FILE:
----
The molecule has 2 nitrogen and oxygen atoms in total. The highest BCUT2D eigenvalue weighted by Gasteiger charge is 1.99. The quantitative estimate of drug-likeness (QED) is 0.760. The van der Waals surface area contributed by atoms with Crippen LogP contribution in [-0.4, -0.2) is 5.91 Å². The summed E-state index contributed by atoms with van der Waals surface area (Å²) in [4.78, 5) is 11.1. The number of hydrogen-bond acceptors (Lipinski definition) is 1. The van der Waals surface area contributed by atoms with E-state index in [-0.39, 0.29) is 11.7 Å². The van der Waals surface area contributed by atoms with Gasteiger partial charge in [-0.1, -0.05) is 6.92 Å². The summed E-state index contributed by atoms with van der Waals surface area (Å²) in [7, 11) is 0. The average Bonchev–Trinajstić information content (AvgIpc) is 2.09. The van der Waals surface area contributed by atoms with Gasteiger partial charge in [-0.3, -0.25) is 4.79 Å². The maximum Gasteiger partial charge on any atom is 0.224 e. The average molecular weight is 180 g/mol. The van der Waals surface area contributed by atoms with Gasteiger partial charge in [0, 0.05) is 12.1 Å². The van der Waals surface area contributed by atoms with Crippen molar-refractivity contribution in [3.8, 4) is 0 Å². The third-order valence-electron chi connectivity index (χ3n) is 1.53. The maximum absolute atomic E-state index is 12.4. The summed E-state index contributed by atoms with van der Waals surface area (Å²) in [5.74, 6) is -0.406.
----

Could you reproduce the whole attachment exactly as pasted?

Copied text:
The molecule has 2 nitrogen and oxygen atoms in total. The highest BCUT2D eigenvalue weighted by Gasteiger charge is 1.99. The quantitative estimate of drug-likeness (QED) is 0.760. The van der Waals surface area contributed by atoms with Crippen LogP contribution in [-0.4, -0.2) is 5.91 Å². The summed E-state index contributed by atoms with van der Waals surface area (Å²) in [4.78, 5) is 11.1. The number of hydrogen-bond acceptors (Lipinski definition) is 1. The van der Waals surface area contributed by atoms with E-state index in [-0.39, 0.29) is 11.7 Å². The van der Waals surface area contributed by atoms with Gasteiger partial charge in [-0.1, -0.05) is 6.92 Å². The summed E-state index contributed by atoms with van der Waals surface area (Å²) in [7, 11) is 0. The average Bonchev–Trinajstić information content (AvgIpc) is 2.09. The van der Waals surface area contributed by atoms with Gasteiger partial charge in [-0.3, -0.25) is 4.79 Å². The maximum Gasteiger partial charge on any atom is 0.224 e. The average molecular weight is 180 g/mol. The van der Waals surface area contributed by atoms with Gasteiger partial charge in [0, 0.05) is 12.1 Å². The van der Waals surface area contributed by atoms with Crippen molar-refractivity contribution in [3.8, 4) is 0 Å². The third-order valence-electron chi connectivity index (χ3n) is 1.53. The maximum absolute atomic E-state index is 12.4. The summed E-state index contributed by atoms with van der Waals surface area (Å²) in [5.74, 6) is -0.406.